Youth from the Whatsoever Community Center, KCMO made lobby visits to the offices of Congressman Cleaver and Blunt as part of the national screening and advocacy actions at the "If I Had a Trillion Dollars" Youth Film Festival. (To view a gallery of photos from the event, click here.)Photo: AFSC
Youth represent Kansas City at the “If I Had a Trillion Dollars” National Film Festival in Washington, D.C.
On Monday April 15, seven youth from Whatsoever Community Center met with congressional staff members in Washington, D.C. to discuss their federal budget priorities. The congressional visits concluded a three-day trip to the nation’s capital, where youth from Whatsoever were honored as finalists in the third annual “If I Had a Trillion Dollars” film festival. (To view a gallery of photos from the 2013 event, click here.)
In the words of Mary Zerkel, AFSC’s Chicago Program Coordinator, “The purpose of the project is to bring forth the voices that usually would not be heard.” This year’s festival brought forth hundreds of creative young voices in videos that expressing how young people would allocate one trillion dollars. The overwhelming majority of videos emphasized the need to reduce military spending and invest in education, health, sustainability, and vital social programs.
In their film, the youth from Whatsoever focus on a topic quite familiar to them: community centers. Reflecting on their own experiences, they share how Whatsoever has cultivated unity and strength in a neighborhood confronted by homelessness, gun violence, and drugs. On Monday, they echoed the message of their video in meetings with the staff of Senator Roy Blunt and Congressman Emanuel Cleaver II, discussing how community centers such as Whatsoever provide a safe, enriching environment in which young people can thrive.
Camila, a senior at Lincoln College Preparatory Academy, spoke of her deep connection to Whatsoever with congressional staff. Having come to the United States from Uruguay as a young child, Camila was able to become fluent in English in only three months through English lessons at Whatsoever. Throughout her teens, she remained connected with the community center through volunteering and will soon become a full-time staff member. The message these youth and others around the country brought to Washington, D.C. can be summed up by one powerful line in Whatsoever’s film: “We are the future. Invest in us.”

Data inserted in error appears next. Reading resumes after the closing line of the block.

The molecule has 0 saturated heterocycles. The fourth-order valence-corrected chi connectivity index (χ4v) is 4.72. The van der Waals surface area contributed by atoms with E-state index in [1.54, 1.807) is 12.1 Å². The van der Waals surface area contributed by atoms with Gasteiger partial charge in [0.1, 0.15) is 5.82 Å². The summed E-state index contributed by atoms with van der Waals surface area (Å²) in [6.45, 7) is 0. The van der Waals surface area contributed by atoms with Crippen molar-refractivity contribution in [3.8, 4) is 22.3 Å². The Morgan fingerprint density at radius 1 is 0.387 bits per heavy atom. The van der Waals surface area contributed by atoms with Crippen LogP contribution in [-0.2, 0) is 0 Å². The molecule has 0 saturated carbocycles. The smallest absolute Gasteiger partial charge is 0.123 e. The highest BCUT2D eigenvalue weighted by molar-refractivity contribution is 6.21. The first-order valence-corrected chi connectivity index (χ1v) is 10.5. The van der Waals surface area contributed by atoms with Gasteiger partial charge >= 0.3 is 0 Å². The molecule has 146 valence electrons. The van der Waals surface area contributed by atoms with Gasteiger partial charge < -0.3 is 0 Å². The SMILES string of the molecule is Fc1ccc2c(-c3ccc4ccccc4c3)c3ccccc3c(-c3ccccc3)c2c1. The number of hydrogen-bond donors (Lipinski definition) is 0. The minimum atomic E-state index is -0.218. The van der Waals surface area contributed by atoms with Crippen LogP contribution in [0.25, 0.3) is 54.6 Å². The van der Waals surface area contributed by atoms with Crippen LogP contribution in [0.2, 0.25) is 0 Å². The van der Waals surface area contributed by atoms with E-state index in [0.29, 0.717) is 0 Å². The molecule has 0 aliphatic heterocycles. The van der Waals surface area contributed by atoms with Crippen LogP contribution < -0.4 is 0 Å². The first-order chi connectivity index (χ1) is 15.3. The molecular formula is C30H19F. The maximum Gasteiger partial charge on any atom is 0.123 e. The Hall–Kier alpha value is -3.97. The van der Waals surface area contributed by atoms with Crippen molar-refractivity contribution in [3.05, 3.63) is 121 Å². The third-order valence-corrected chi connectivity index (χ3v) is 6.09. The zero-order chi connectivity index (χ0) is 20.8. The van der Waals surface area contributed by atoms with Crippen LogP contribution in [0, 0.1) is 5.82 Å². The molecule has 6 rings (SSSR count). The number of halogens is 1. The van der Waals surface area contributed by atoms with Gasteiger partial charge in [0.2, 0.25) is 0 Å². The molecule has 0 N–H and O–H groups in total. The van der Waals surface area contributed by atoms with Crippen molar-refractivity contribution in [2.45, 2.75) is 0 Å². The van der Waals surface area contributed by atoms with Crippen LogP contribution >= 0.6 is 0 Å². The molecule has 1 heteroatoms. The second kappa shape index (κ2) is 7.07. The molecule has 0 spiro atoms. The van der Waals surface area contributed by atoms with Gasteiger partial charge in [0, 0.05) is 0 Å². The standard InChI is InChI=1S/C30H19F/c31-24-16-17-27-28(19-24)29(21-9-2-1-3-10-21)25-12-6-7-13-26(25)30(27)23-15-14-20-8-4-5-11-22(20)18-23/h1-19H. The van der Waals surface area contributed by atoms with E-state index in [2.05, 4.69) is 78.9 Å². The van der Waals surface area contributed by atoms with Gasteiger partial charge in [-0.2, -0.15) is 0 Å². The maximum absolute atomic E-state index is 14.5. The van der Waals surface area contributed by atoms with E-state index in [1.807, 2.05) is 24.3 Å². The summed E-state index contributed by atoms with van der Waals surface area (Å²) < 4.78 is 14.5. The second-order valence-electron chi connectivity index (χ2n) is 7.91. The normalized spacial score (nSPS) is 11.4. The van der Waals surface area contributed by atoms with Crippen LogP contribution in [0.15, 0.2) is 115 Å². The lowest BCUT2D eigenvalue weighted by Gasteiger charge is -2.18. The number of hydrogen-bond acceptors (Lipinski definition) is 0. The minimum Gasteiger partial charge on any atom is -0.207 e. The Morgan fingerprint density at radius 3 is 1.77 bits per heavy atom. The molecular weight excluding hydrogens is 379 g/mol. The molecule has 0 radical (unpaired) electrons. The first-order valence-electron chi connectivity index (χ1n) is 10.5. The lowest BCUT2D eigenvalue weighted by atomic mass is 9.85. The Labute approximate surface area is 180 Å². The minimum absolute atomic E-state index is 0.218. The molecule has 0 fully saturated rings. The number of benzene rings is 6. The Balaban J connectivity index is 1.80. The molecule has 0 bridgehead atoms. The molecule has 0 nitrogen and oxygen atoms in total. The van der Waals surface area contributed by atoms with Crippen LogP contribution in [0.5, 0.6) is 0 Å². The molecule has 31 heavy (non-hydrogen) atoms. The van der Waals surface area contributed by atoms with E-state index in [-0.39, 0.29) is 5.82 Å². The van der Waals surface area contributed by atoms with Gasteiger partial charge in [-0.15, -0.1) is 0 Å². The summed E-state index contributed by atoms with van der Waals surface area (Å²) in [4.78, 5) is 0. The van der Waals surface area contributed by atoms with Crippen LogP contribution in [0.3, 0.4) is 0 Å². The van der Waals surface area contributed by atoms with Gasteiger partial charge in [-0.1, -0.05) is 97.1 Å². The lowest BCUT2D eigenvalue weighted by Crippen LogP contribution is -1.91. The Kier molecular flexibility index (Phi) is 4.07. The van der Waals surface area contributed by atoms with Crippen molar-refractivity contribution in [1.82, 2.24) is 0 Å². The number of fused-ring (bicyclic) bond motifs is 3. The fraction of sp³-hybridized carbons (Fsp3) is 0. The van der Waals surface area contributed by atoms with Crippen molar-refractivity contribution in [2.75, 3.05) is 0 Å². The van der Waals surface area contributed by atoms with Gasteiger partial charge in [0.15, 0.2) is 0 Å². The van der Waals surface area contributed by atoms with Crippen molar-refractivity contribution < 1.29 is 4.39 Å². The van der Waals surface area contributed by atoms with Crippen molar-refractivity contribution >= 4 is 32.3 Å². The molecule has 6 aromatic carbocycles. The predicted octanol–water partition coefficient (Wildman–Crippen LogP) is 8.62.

On Sunday night, after a weekend of intensive leadership and lobbying training, youth got to see their films premiere on the big screen. The twenty five official 2013 IHTD selections incorporated a wide variety of creative expression, including comical skits, music videos, animation, and even Legos. Special awards were given out that recognized an outstanding aspect of each film. The Whatsoever group received the “Real Talk” award for their film’s honesty and frankness.
For Whatsoever youth, the trip to Washington, D.C. involved some exciting “firsts.” For many, the trip marked their first time flying on an airplane or riding on the subway. As evenings were set aside for sight-seeing, they were able to walk the National Mall and visit the White House. The “If I Had a Trillion Dollars” experience gave youth the opportunity to expand their horizons, meet like-minded young activists, and participate in civic engagement. AFSC Program Coordinator and IHTD National Coordinator Erin Polley said of the experience, "This is a real testament to how incredible the films are. These young filmmakers came to Capitol Hill. That speaks volumes for itself. This is an awesome achievement for them.”
Whatsoever Community Center was one of six groups that the American Friends Service Committee's Kansas City Program collaborated with this past fall to create films for the IHTD festival. Two other groups from the Kansas City area, the Center for Alternative Instructional Resources and ArtsTech, were also recognized as finalists in this year’s festival for their outstanding films. All six of the Kansas City “If I Had a Trillion Dollars” film submissions can be viewed here.
Article by Isabella Fassi, AFSC Peace Intern